for(int i = 0; i < 5; i++)
    {
        BM_LOT(small);
        BM_LOT(medium);
        BM_LOT(large);
        cout << "---------------------------------------------" << endl;
    }
}

Here are some representative results:

build_string_1 small   time:      4075   (per character:   452.78)
build_string_1a small  time:      5384   (per character:   598.22)
build_string_2 small   time:      2669   (per character:   296.56)
build_string_3 small   time:      2427   (per character:   269.67)
build_string_4 small   time:     19380   (per character:  2153.33)
build_string_5 small   time:      6299   (per character:   699.89)
build_string_1 medium  time:      3983   (per character:    51.06)
build_string_1a medium time:      6970   (per character:    89.36)
build_string_2 medium  time:      4072   (per character:    52.21)
build_string_3 medium  time:      4000   (per character:    51.28)
build_string_4 medium  time:     19614   (per character:   251.46)
build_string_5 medium  time:      6304   (per character:    80.82)
build_string_1 large   time:      8491   (per character:     3.63)
build_string_1a large  time:      9563   (per character:     4.09)
build_string_2 large   time:      6154   (per character:     2.63)
build_string_3 large   time:      5992   (per character:     2.56)
build_string_4 large   time:     32450   (per character:    13.87)
build_string_5 large   time:     15768   (per character:     6.74)

Same code, run as 32-bit:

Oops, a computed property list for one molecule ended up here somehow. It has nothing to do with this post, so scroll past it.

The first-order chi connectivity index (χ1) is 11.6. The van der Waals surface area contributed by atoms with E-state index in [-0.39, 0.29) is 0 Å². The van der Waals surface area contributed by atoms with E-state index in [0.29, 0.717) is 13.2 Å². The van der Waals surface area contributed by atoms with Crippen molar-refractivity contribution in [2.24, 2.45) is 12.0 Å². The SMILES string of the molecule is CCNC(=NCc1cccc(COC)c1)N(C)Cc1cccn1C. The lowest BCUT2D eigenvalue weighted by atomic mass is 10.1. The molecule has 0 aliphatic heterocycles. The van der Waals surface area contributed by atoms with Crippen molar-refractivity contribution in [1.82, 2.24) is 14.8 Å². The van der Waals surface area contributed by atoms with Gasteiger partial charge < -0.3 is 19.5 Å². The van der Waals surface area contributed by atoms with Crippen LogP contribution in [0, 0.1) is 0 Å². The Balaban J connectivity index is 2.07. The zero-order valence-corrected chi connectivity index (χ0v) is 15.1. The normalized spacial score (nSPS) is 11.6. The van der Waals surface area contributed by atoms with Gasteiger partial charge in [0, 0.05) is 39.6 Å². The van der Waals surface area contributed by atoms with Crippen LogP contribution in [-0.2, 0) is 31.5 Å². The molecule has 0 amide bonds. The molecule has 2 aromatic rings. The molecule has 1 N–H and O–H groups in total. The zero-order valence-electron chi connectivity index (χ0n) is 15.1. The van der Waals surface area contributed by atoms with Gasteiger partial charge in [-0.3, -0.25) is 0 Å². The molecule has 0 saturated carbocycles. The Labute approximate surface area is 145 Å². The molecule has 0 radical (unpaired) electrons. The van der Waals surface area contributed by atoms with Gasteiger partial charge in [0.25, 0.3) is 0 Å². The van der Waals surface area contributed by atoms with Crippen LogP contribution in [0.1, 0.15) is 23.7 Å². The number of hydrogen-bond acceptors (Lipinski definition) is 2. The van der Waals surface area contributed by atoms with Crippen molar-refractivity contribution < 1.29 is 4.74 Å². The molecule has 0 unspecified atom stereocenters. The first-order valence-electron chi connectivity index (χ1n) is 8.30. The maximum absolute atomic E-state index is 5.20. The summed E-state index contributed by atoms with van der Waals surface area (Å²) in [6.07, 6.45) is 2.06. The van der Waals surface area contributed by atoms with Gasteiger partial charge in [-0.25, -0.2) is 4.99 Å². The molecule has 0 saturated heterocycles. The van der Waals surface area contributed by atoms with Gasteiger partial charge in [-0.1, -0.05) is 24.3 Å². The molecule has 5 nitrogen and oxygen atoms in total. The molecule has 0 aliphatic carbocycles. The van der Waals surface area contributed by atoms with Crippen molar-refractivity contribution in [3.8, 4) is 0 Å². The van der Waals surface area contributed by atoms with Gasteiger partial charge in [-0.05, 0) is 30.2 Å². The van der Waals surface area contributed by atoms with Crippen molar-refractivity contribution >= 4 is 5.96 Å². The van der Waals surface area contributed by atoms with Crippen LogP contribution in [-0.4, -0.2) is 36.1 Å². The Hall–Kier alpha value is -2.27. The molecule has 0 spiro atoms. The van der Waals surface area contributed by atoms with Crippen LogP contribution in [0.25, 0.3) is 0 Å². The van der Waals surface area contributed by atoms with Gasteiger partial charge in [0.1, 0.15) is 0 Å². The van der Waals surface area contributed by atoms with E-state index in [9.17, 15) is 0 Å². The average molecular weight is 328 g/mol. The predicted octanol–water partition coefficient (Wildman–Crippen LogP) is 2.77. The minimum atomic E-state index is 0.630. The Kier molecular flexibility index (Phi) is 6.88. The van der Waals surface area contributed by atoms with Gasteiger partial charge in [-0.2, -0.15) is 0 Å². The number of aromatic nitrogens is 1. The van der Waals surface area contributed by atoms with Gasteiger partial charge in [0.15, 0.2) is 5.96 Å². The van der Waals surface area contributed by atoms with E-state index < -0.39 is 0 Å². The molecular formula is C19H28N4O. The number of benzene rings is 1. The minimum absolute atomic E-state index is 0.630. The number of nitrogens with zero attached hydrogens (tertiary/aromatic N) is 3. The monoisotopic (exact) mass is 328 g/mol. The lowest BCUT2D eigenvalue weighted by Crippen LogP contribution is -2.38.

build_string_1 small   time:      4289   (per character:   476.56)
build_string_1a small  time:      5967   (per character:   663.00)
build_string_2 small   time:      3329   (per character:   369.89)
build_string_3 small   time:      3047   (per character:   338.56)
build_string_4 small   time:     22018   (per character:  2446.44)
build_string_5 small   time:      3026   (per character:   336.22)
build_string_1 medium  time:      4089   (per character:    52.42)
build_string_1a medium time:      8075   (per character:   103.53)
build_string_2 medium  time:      4569   (per character:    58.58)
build_string_3 medium  time:      4326   (per character:    55.46)
build_string_4 medium  time:     22751   (per character:   291.68)
build_string_5 medium  time:      2252   (per character:    28.87)
build_string_1 large   time:      8695   (per character:     3.72)
build_string_1a large  time:     12818   (per character:     5.48)
build_string_2 large   time:      8202   (per character:     3.51)
build_string_3 large   time:      8351   (per character:     3.57)
build_string_4 large   time:     38250   (per character:    16.35)
build_string_5 large   time:      8143   (per character:     3.48)

From this, we can conclude:

  1. The best option is appending a bit at a time (out.append() or out +=), with the "chained" approach reasonably close.

  2. Pre-allocating the string is not helpful.

  3. Using stringstream is pretty poor idea (between 2-4x slower).